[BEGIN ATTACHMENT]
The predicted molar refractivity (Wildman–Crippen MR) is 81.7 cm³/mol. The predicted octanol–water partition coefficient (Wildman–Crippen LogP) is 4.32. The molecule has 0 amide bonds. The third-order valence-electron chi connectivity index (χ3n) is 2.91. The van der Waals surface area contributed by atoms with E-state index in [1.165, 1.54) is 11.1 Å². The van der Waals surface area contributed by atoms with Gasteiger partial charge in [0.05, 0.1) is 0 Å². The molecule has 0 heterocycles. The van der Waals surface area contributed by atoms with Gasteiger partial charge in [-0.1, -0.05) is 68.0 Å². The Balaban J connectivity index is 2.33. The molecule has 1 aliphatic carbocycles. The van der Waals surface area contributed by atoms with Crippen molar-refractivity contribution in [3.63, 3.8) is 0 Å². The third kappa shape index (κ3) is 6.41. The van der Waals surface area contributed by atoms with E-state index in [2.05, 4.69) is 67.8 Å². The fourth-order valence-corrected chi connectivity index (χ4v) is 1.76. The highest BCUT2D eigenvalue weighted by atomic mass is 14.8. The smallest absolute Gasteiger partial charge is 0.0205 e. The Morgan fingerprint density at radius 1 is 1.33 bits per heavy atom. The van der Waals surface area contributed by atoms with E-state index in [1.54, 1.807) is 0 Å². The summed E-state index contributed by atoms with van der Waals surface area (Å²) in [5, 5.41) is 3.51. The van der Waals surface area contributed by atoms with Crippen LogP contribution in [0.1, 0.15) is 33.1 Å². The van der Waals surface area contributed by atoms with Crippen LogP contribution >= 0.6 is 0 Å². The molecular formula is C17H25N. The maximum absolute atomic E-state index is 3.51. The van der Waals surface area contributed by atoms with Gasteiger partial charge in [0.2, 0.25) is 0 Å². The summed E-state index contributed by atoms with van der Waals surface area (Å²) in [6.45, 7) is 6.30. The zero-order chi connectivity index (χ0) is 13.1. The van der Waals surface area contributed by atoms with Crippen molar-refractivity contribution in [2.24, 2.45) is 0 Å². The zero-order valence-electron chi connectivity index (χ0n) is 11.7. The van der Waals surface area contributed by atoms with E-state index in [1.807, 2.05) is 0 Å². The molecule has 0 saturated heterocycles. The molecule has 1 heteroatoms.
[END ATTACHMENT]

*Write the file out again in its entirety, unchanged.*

The predicted molar refractivity (Wildman–Crippen MR) is 81.7 cm³/mol. The predicted octanol–water partition coefficient (Wildman–Crippen LogP) is 4.32. The molecule has 0 amide bonds. The third-order valence-electron chi connectivity index (χ3n) is 2.91. The van der Waals surface area contributed by atoms with E-state index in [1.165, 1.54) is 11.1 Å². The van der Waals surface area contributed by atoms with Gasteiger partial charge in [0.05, 0.1) is 0 Å². The molecule has 0 heterocycles. The van der Waals surface area contributed by atoms with Gasteiger partial charge in [-0.1, -0.05) is 68.0 Å². The Balaban J connectivity index is 2.33. The molecule has 1 aliphatic carbocycles. The van der Waals surface area contributed by atoms with Crippen molar-refractivity contribution in [3.63, 3.8) is 0 Å². The third kappa shape index (κ3) is 6.41. The van der Waals surface area contributed by atoms with E-state index in [2.05, 4.69) is 67.8 Å². The fourth-order valence-corrected chi connectivity index (χ4v) is 1.76. The highest BCUT2D eigenvalue weighted by atomic mass is 14.8. The smallest absolute Gasteiger partial charge is 0.0205 e. The Morgan fingerprint density at radius 1 is 1.33 bits per heavy atom. The van der Waals surface area contributed by atoms with E-state index in [1.54, 1.807) is 0 Å². The summed E-state index contributed by atoms with van der Waals surface area (Å²) in [5, 5.41) is 3.51. The van der Waals surface area contributed by atoms with Crippen LogP contribution in [0.1, 0.15) is 33.1 Å². The van der Waals surface area contributed by atoms with Crippen LogP contribution >= 0.6 is 0 Å². The molecular formula is C17H25N. The maximum absolute atomic E-state index is 3.51. The van der Waals surface area contributed by atoms with Gasteiger partial charge in [0.2, 0.25) is 0 Å². The summed E-state index contributed by atoms with van der Waals surface area (Å²) in [6.45, 7) is 6.30. The zero-order chi connectivity index (χ0) is 13.1. The van der Waals surface area contributed by atoms with Crippen molar-refractivity contribution in [2.24, 2.45) is 0 Å². The zero-order valence-electron chi connectivity index (χ0n) is 11.7. The van der Waals surface area contributed by atoms with E-state index in [1.807, 2.05) is 0 Å². The molecule has 0 saturated heterocycles. The molecule has 1 heteroatoms.